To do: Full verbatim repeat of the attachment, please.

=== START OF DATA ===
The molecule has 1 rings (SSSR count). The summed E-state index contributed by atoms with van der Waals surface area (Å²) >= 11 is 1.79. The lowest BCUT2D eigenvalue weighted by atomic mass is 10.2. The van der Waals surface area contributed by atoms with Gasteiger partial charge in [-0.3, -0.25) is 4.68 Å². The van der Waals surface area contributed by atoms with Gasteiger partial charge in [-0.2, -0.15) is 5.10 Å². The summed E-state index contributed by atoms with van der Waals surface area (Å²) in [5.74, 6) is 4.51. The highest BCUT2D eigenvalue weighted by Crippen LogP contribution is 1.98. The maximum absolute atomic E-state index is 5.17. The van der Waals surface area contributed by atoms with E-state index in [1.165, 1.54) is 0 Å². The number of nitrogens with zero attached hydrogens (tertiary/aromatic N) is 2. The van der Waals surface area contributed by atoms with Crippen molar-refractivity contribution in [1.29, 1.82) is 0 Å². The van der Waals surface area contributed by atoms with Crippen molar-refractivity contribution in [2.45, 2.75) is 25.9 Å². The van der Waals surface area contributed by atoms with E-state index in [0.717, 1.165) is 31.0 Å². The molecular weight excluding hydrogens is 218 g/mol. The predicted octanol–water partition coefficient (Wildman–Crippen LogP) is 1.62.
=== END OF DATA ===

The molecule has 1 rings (SSSR count). The summed E-state index contributed by atoms with van der Waals surface area (Å²) >= 11 is 1.79. The lowest BCUT2D eigenvalue weighted by atomic mass is 10.2. The van der Waals surface area contributed by atoms with Gasteiger partial charge in [-0.3, -0.25) is 4.68 Å². The van der Waals surface area contributed by atoms with Gasteiger partial charge in [-0.2, -0.15) is 5.10 Å². The summed E-state index contributed by atoms with van der Waals surface area (Å²) in [5.74, 6) is 4.51. The highest BCUT2D eigenvalue weighted by Crippen LogP contribution is 1.98. The maximum absolute atomic E-state index is 5.17. The van der Waals surface area contributed by atoms with E-state index in [1.165, 1.54) is 0 Å². The number of nitrogens with zero attached hydrogens (tertiary/aromatic N) is 2. The van der Waals surface area contributed by atoms with Crippen molar-refractivity contribution in [1.29, 1.82) is 0 Å². The van der Waals surface area contributed by atoms with Crippen molar-refractivity contribution in [2.45, 2.75) is 25.9 Å². The van der Waals surface area contributed by atoms with E-state index in [0.717, 1.165) is 31.0 Å². The molecular weight excluding hydrogens is 218 g/mol. The predicted octanol–water partition coefficient (Wildman–Crippen LogP) is 1.62.